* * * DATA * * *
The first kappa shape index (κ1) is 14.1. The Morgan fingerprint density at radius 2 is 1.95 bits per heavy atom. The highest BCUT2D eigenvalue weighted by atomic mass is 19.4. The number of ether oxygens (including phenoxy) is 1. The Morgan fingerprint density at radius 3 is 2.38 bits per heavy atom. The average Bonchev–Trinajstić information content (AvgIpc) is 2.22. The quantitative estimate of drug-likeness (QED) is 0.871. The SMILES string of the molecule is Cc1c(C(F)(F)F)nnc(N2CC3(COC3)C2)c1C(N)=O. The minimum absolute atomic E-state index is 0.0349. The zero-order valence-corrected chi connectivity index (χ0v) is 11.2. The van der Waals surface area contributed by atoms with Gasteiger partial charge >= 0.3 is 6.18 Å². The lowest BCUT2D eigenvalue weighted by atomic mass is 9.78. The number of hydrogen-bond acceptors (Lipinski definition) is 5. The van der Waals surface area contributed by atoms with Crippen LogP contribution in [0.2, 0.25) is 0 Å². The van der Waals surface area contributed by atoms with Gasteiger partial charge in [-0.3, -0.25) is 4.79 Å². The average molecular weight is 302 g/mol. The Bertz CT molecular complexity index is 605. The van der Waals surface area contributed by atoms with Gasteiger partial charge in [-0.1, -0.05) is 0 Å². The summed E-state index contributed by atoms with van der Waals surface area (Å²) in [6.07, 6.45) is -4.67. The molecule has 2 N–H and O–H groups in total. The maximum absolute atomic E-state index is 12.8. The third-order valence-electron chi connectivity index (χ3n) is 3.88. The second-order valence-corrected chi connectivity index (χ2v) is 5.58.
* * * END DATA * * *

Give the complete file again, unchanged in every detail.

The first kappa shape index (κ1) is 14.1. The Morgan fingerprint density at radius 2 is 1.95 bits per heavy atom. The highest BCUT2D eigenvalue weighted by atomic mass is 19.4. The number of ether oxygens (including phenoxy) is 1. The Morgan fingerprint density at radius 3 is 2.38 bits per heavy atom. The average Bonchev–Trinajstić information content (AvgIpc) is 2.22. The quantitative estimate of drug-likeness (QED) is 0.871. The SMILES string of the molecule is Cc1c(C(F)(F)F)nnc(N2CC3(COC3)C2)c1C(N)=O. The minimum absolute atomic E-state index is 0.0349. The zero-order valence-corrected chi connectivity index (χ0v) is 11.2. The van der Waals surface area contributed by atoms with Gasteiger partial charge >= 0.3 is 6.18 Å². The lowest BCUT2D eigenvalue weighted by atomic mass is 9.78. The number of hydrogen-bond acceptors (Lipinski definition) is 5. The van der Waals surface area contributed by atoms with Crippen LogP contribution in [0.2, 0.25) is 0 Å². The van der Waals surface area contributed by atoms with Gasteiger partial charge in [-0.3, -0.25) is 4.79 Å². The average molecular weight is 302 g/mol. The Bertz CT molecular complexity index is 605. The van der Waals surface area contributed by atoms with Gasteiger partial charge in [-0.1, -0.05) is 0 Å². The summed E-state index contributed by atoms with van der Waals surface area (Å²) in [6.07, 6.45) is -4.67. The molecule has 2 N–H and O–H groups in total. The maximum absolute atomic E-state index is 12.8. The third-order valence-electron chi connectivity index (χ3n) is 3.88. The second-order valence-corrected chi connectivity index (χ2v) is 5.58.